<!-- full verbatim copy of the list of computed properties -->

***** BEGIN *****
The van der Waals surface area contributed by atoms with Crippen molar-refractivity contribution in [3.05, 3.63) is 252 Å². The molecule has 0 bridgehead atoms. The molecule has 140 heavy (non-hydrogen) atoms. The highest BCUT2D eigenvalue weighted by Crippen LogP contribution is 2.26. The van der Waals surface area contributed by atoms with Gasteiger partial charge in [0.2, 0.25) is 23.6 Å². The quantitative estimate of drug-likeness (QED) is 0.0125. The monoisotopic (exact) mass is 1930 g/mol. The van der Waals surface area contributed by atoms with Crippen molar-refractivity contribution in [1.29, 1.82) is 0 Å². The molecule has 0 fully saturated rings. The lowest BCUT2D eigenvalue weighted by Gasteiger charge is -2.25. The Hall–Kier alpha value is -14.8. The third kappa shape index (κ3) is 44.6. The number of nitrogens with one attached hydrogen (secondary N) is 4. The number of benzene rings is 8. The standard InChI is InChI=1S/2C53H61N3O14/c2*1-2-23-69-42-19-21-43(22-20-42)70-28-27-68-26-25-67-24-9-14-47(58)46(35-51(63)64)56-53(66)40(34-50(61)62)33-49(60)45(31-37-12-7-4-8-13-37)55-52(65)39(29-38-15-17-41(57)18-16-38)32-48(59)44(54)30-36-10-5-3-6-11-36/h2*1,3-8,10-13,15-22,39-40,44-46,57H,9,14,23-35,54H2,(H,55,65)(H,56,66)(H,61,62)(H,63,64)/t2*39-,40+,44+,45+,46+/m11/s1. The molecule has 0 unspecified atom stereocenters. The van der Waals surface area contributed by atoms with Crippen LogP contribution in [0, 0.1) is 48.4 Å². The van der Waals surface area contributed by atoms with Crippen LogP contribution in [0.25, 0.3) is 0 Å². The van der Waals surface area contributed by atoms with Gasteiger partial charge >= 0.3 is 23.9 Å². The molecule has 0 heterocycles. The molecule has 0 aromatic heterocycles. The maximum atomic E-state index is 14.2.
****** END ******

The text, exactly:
The van der Waals surface area contributed by atoms with Crippen molar-refractivity contribution in [3.05, 3.63) is 252 Å². The molecule has 0 bridgehead atoms. The molecule has 140 heavy (non-hydrogen) atoms. The highest BCUT2D eigenvalue weighted by Crippen LogP contribution is 2.26. The van der Waals surface area contributed by atoms with Gasteiger partial charge in [0.2, 0.25) is 23.6 Å². The quantitative estimate of drug-likeness (QED) is 0.0125. The monoisotopic (exact) mass is 1930 g/mol. The van der Waals surface area contributed by atoms with Crippen molar-refractivity contribution in [1.29, 1.82) is 0 Å². The molecule has 0 fully saturated rings. The lowest BCUT2D eigenvalue weighted by Gasteiger charge is -2.25. The Hall–Kier alpha value is -14.8. The third kappa shape index (κ3) is 44.6. The number of nitrogens with one attached hydrogen (secondary N) is 4. The number of benzene rings is 8. The standard InChI is InChI=1S/2C53H61N3O14/c2*1-2-23-69-42-19-21-43(22-20-42)70-28-27-68-26-25-67-24-9-14-47(58)46(35-51(63)64)56-53(66)40(34-50(61)62)33-49(60)45(31-37-12-7-4-8-13-37)55-52(65)39(29-38-15-17-41(57)18-16-38)32-48(59)44(54)30-36-10-5-3-6-11-36/h2*1,3-8,10-13,15-22,39-40,44-46,57H,9,14,23-35,54H2,(H,55,65)(H,56,66)(H,61,62)(H,63,64)/t2*39-,40+,44+,45+,46+/m11/s1. The molecule has 0 unspecified atom stereocenters. The van der Waals surface area contributed by atoms with Crippen LogP contribution in [0, 0.1) is 48.4 Å². The van der Waals surface area contributed by atoms with Crippen LogP contribution in [0.25, 0.3) is 0 Å². The van der Waals surface area contributed by atoms with Gasteiger partial charge >= 0.3 is 23.9 Å². The molecule has 0 heterocycles. The molecule has 0 aromatic heterocycles. The maximum atomic E-state index is 14.2.